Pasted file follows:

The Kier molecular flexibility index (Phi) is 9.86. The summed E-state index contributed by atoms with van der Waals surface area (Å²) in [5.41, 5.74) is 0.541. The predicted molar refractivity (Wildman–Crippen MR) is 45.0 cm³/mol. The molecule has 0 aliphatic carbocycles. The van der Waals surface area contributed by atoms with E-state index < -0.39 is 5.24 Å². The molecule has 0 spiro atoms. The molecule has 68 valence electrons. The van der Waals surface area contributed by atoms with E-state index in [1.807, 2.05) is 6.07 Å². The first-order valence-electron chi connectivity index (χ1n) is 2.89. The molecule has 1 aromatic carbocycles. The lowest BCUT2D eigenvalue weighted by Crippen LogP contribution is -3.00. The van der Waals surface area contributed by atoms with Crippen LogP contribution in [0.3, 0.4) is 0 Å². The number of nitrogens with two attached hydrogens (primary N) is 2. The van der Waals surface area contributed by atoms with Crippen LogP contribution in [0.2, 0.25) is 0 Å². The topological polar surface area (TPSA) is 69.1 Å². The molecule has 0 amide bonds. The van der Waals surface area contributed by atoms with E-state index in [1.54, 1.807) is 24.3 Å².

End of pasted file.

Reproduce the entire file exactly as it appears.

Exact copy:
The Kier molecular flexibility index (Phi) is 9.86. The summed E-state index contributed by atoms with van der Waals surface area (Å²) in [5.41, 5.74) is 0.541. The predicted molar refractivity (Wildman–Crippen MR) is 45.0 cm³/mol. The molecule has 0 aliphatic carbocycles. The van der Waals surface area contributed by atoms with E-state index < -0.39 is 5.24 Å². The molecule has 0 spiro atoms. The molecule has 68 valence electrons. The van der Waals surface area contributed by atoms with E-state index in [1.807, 2.05) is 6.07 Å². The first-order valence-electron chi connectivity index (χ1n) is 2.89. The molecule has 1 aromatic carbocycles. The lowest BCUT2D eigenvalue weighted by Crippen LogP contribution is -3.00. The van der Waals surface area contributed by atoms with Crippen LogP contribution in [0.3, 0.4) is 0 Å². The number of nitrogens with two attached hydrogens (primary N) is 2. The van der Waals surface area contributed by atoms with Crippen LogP contribution in [0.2, 0.25) is 0 Å². The topological polar surface area (TPSA) is 69.1 Å². The molecule has 0 amide bonds. The van der Waals surface area contributed by atoms with E-state index in [1.54, 1.807) is 24.3 Å².